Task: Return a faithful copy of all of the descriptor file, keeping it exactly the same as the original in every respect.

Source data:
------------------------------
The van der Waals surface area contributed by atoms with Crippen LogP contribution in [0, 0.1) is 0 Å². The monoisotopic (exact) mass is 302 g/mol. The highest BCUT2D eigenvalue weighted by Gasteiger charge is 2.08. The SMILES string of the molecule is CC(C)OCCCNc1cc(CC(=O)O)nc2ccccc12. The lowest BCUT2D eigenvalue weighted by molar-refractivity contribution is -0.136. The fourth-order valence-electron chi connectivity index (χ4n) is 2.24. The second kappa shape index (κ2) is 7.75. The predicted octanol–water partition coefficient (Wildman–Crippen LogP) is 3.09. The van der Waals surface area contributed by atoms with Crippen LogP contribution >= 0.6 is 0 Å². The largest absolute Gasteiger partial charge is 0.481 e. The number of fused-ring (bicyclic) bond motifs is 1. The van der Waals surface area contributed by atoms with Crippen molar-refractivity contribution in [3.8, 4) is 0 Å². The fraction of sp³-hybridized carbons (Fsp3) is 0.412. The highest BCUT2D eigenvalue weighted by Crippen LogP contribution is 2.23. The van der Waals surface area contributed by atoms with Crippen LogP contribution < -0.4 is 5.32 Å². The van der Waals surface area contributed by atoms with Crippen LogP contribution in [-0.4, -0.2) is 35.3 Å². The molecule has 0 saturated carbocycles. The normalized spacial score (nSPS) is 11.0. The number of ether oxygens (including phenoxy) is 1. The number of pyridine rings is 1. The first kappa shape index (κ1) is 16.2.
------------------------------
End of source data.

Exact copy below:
The van der Waals surface area contributed by atoms with Crippen LogP contribution in [0, 0.1) is 0 Å². The monoisotopic (exact) mass is 302 g/mol. The highest BCUT2D eigenvalue weighted by Gasteiger charge is 2.08. The SMILES string of the molecule is CC(C)OCCCNc1cc(CC(=O)O)nc2ccccc12. The lowest BCUT2D eigenvalue weighted by molar-refractivity contribution is -0.136. The fourth-order valence-electron chi connectivity index (χ4n) is 2.24. The second kappa shape index (κ2) is 7.75. The predicted octanol–water partition coefficient (Wildman–Crippen LogP) is 3.09. The van der Waals surface area contributed by atoms with Crippen LogP contribution >= 0.6 is 0 Å². The largest absolute Gasteiger partial charge is 0.481 e. The number of fused-ring (bicyclic) bond motifs is 1. The van der Waals surface area contributed by atoms with Crippen molar-refractivity contribution in [3.8, 4) is 0 Å². The fraction of sp³-hybridized carbons (Fsp3) is 0.412. The highest BCUT2D eigenvalue weighted by Crippen LogP contribution is 2.23. The van der Waals surface area contributed by atoms with Crippen LogP contribution < -0.4 is 5.32 Å². The van der Waals surface area contributed by atoms with Crippen LogP contribution in [-0.4, -0.2) is 35.3 Å². The molecule has 0 saturated carbocycles. The normalized spacial score (nSPS) is 11.0. The number of ether oxygens (including phenoxy) is 1. The number of pyridine rings is 1. The first kappa shape index (κ1) is 16.2.